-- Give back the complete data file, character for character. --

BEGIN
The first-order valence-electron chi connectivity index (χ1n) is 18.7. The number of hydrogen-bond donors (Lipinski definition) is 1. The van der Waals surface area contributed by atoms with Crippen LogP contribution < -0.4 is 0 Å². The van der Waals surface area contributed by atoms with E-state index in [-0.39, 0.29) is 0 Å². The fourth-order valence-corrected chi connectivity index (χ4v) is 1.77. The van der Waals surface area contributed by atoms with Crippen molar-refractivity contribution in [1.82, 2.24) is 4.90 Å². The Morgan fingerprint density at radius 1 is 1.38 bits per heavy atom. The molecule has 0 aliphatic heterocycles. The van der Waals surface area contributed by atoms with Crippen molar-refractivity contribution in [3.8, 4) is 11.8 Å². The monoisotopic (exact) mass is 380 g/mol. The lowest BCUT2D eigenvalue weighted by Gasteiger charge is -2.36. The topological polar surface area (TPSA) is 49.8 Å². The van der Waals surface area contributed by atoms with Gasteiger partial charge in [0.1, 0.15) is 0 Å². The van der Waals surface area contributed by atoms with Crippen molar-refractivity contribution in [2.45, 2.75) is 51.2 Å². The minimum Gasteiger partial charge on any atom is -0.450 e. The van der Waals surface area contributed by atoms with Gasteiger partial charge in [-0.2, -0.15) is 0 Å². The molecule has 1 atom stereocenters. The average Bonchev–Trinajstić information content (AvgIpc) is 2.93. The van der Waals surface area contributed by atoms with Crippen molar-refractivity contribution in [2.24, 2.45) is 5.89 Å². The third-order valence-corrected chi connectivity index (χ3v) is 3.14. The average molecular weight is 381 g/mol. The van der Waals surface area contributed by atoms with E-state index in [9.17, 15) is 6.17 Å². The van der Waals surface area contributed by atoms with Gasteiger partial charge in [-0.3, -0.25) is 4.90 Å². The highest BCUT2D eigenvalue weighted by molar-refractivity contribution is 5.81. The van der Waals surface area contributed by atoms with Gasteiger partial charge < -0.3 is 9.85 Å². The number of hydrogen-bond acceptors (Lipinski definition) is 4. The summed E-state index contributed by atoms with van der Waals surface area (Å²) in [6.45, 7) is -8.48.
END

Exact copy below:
The first-order valence-electron chi connectivity index (χ1n) is 18.7. The number of hydrogen-bond donors (Lipinski definition) is 1. The van der Waals surface area contributed by atoms with Crippen LogP contribution < -0.4 is 0 Å². The van der Waals surface area contributed by atoms with E-state index in [-0.39, 0.29) is 0 Å². The fourth-order valence-corrected chi connectivity index (χ4v) is 1.77. The van der Waals surface area contributed by atoms with Crippen molar-refractivity contribution in [1.82, 2.24) is 4.90 Å². The Morgan fingerprint density at radius 1 is 1.38 bits per heavy atom. The molecule has 0 aliphatic heterocycles. The van der Waals surface area contributed by atoms with Crippen molar-refractivity contribution in [3.8, 4) is 11.8 Å². The monoisotopic (exact) mass is 380 g/mol. The lowest BCUT2D eigenvalue weighted by Gasteiger charge is -2.36. The topological polar surface area (TPSA) is 49.8 Å². The van der Waals surface area contributed by atoms with Gasteiger partial charge in [0.1, 0.15) is 0 Å². The van der Waals surface area contributed by atoms with Crippen molar-refractivity contribution in [2.45, 2.75) is 51.2 Å². The minimum Gasteiger partial charge on any atom is -0.450 e. The van der Waals surface area contributed by atoms with Gasteiger partial charge in [-0.2, -0.15) is 0 Å². The molecule has 1 atom stereocenters. The average Bonchev–Trinajstić information content (AvgIpc) is 2.93. The van der Waals surface area contributed by atoms with Crippen molar-refractivity contribution in [2.24, 2.45) is 5.89 Å². The third-order valence-corrected chi connectivity index (χ3v) is 3.14. The average molecular weight is 381 g/mol. The van der Waals surface area contributed by atoms with E-state index in [9.17, 15) is 6.17 Å². The van der Waals surface area contributed by atoms with Gasteiger partial charge in [-0.3, -0.25) is 4.90 Å². The highest BCUT2D eigenvalue weighted by molar-refractivity contribution is 5.81. The van der Waals surface area contributed by atoms with Gasteiger partial charge < -0.3 is 9.85 Å². The number of hydrogen-bond acceptors (Lipinski definition) is 4. The summed E-state index contributed by atoms with van der Waals surface area (Å²) in [6.45, 7) is -8.48.